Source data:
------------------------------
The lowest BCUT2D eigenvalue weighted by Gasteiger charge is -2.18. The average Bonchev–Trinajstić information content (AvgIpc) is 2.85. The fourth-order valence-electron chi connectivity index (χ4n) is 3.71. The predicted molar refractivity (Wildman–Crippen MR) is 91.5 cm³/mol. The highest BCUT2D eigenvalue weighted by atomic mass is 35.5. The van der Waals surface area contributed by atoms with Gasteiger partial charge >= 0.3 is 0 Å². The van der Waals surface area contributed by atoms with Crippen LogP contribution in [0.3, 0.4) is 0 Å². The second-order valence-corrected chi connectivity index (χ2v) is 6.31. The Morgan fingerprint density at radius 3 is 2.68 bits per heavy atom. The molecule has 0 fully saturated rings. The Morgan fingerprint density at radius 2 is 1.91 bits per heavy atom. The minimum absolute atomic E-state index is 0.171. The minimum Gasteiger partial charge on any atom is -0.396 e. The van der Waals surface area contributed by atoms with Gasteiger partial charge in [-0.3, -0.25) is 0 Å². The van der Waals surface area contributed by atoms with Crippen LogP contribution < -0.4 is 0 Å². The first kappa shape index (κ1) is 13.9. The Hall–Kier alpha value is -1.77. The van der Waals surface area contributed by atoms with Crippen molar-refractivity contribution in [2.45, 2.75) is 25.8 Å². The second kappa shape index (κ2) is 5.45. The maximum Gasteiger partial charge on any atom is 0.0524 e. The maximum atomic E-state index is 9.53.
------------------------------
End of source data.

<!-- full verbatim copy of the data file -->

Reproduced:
The lowest BCUT2D eigenvalue weighted by Gasteiger charge is -2.18. The average Bonchev–Trinajstić information content (AvgIpc) is 2.85. The fourth-order valence-electron chi connectivity index (χ4n) is 3.71. The predicted molar refractivity (Wildman–Crippen MR) is 91.5 cm³/mol. The highest BCUT2D eigenvalue weighted by atomic mass is 35.5. The van der Waals surface area contributed by atoms with Gasteiger partial charge >= 0.3 is 0 Å². The van der Waals surface area contributed by atoms with Crippen LogP contribution in [0.3, 0.4) is 0 Å². The second-order valence-corrected chi connectivity index (χ2v) is 6.31. The Morgan fingerprint density at radius 3 is 2.68 bits per heavy atom. The molecule has 0 fully saturated rings. The Morgan fingerprint density at radius 2 is 1.91 bits per heavy atom. The minimum absolute atomic E-state index is 0.171. The minimum Gasteiger partial charge on any atom is -0.396 e. The van der Waals surface area contributed by atoms with Gasteiger partial charge in [-0.3, -0.25) is 0 Å². The van der Waals surface area contributed by atoms with Crippen LogP contribution < -0.4 is 0 Å². The first kappa shape index (κ1) is 13.9. The Hall–Kier alpha value is -1.77. The van der Waals surface area contributed by atoms with Crippen molar-refractivity contribution in [2.45, 2.75) is 25.8 Å². The second kappa shape index (κ2) is 5.45. The maximum Gasteiger partial charge on any atom is 0.0524 e. The maximum atomic E-state index is 9.53.